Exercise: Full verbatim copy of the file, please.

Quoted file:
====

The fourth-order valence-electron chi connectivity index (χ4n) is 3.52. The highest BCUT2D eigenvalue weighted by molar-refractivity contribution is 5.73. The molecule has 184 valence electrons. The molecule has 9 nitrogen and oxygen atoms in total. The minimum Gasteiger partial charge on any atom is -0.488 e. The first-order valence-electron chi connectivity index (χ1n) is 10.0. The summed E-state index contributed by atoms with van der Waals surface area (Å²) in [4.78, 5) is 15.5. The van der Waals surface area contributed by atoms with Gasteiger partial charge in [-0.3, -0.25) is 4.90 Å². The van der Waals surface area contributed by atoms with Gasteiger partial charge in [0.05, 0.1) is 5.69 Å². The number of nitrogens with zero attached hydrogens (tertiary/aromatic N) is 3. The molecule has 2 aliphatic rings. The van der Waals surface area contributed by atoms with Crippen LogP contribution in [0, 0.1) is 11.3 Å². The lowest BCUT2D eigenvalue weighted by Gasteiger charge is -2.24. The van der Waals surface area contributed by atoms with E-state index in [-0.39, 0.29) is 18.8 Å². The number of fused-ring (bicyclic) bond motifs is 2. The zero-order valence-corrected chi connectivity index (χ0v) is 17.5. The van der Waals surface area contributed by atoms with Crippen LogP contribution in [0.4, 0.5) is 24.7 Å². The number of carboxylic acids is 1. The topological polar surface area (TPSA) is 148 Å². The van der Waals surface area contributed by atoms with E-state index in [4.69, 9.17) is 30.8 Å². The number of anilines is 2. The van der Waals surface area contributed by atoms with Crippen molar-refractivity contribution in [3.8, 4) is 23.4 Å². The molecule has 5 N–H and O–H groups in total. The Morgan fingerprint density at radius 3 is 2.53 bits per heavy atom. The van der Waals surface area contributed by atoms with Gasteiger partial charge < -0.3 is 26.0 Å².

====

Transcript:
The fourth-order valence-electron chi connectivity index (χ4n) is 3.52. The highest BCUT2D eigenvalue weighted by molar-refractivity contribution is 5.73. The molecule has 184 valence electrons. The molecule has 9 nitrogen and oxygen atoms in total. The minimum Gasteiger partial charge on any atom is -0.488 e. The first-order valence-electron chi connectivity index (χ1n) is 10.0. The summed E-state index contributed by atoms with van der Waals surface area (Å²) in [4.78, 5) is 15.5. The van der Waals surface area contributed by atoms with Gasteiger partial charge in [-0.3, -0.25) is 4.90 Å². The van der Waals surface area contributed by atoms with Gasteiger partial charge in [0.05, 0.1) is 5.69 Å². The number of nitrogens with zero attached hydrogens (tertiary/aromatic N) is 3. The molecule has 2 aliphatic rings. The van der Waals surface area contributed by atoms with Crippen LogP contribution in [0, 0.1) is 11.3 Å². The lowest BCUT2D eigenvalue weighted by Gasteiger charge is -2.24. The van der Waals surface area contributed by atoms with E-state index in [-0.39, 0.29) is 18.8 Å². The number of fused-ring (bicyclic) bond motifs is 2. The zero-order valence-corrected chi connectivity index (χ0v) is 17.5. The van der Waals surface area contributed by atoms with Crippen LogP contribution in [0.4, 0.5) is 24.7 Å². The number of carboxylic acids is 1. The topological polar surface area (TPSA) is 148 Å². The van der Waals surface area contributed by atoms with E-state index in [4.69, 9.17) is 30.8 Å². The number of anilines is 2. The van der Waals surface area contributed by atoms with Crippen molar-refractivity contribution in [3.8, 4) is 23.4 Å². The molecule has 5 N–H and O–H groups in total. The Morgan fingerprint density at radius 3 is 2.53 bits per heavy atom. The van der Waals surface area contributed by atoms with Gasteiger partial charge < -0.3 is 26.0 Å².